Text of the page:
|Mining Company||BTC Treasury||BTC Treasury to MC Ratio|
|Hut 8 Mining||9,086||63.5%|
Source: Company releases, author calculations
Given the production declines, cash depletion, and questions about future business questions, I tend to agree with the market that HUT’s valuation should come more from its BTC than other companies in the mining space, but 64% is probably too much.
Mining Bitcoin is an expensive business to operate and taking a HODL strategy to balance sheet management carries quite a bit of dilution risk. Based on the quarterly cash burn from operations in previous quarters, it appears as though Hut 8 is close to out of cash as of end of 2022. I suspect the company will likely have to raise capital either through dilution, debt, or Bitcoin sales to continue operating. In my view, this anticipation for a cash raise is what has been hurting HUT’s share price in recent weeks.
Additionally, HUT is now up more than 50% from the 52 week low of 78 cents in late December. If HUT is going to raise with dilution, it’s probably going to be relatively soon to take advantage of the rally from lows. The question is how much dilution will shareholders get. But this is far from the only question HUT longs need to ask themselves. Other questions include the HPC business and North Bay. How quickly can new revenue streams scale? When will North Bay have power? So far, we can only guess.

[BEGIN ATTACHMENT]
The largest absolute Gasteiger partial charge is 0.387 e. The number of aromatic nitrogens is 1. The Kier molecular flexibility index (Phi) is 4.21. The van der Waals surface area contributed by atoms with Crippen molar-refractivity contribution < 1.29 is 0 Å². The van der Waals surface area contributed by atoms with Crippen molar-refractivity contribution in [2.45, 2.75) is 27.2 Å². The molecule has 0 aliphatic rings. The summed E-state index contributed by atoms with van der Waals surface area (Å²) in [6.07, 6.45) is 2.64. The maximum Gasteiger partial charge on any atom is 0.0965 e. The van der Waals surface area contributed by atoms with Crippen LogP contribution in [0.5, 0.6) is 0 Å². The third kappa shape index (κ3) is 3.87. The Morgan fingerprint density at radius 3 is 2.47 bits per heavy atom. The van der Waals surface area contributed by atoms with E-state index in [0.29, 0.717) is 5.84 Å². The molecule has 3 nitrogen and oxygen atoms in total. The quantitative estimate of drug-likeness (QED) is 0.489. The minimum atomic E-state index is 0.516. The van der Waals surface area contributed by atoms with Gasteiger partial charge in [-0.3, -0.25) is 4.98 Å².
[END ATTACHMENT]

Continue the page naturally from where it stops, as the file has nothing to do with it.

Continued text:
Hut 8 Mining is currently the only publicly traded Bitcoin miner that I have exposure to at this time. There are others that I find to be interesting, but given the directional uncertainty in the crypto market broadly, I’m limiting my mining exposure to the companies that have as little debt as possible and that have large BTC treasury positions. In my view, Hut 8 has a good balance of those two factors. I did buy more shares of HUT when the stock fell below $0.90. However, after rallying 50% from the low of $0.78, I view HUT as a hold today as this rally could be approaching exhaustion and there are too many questions about the company’s future business operations.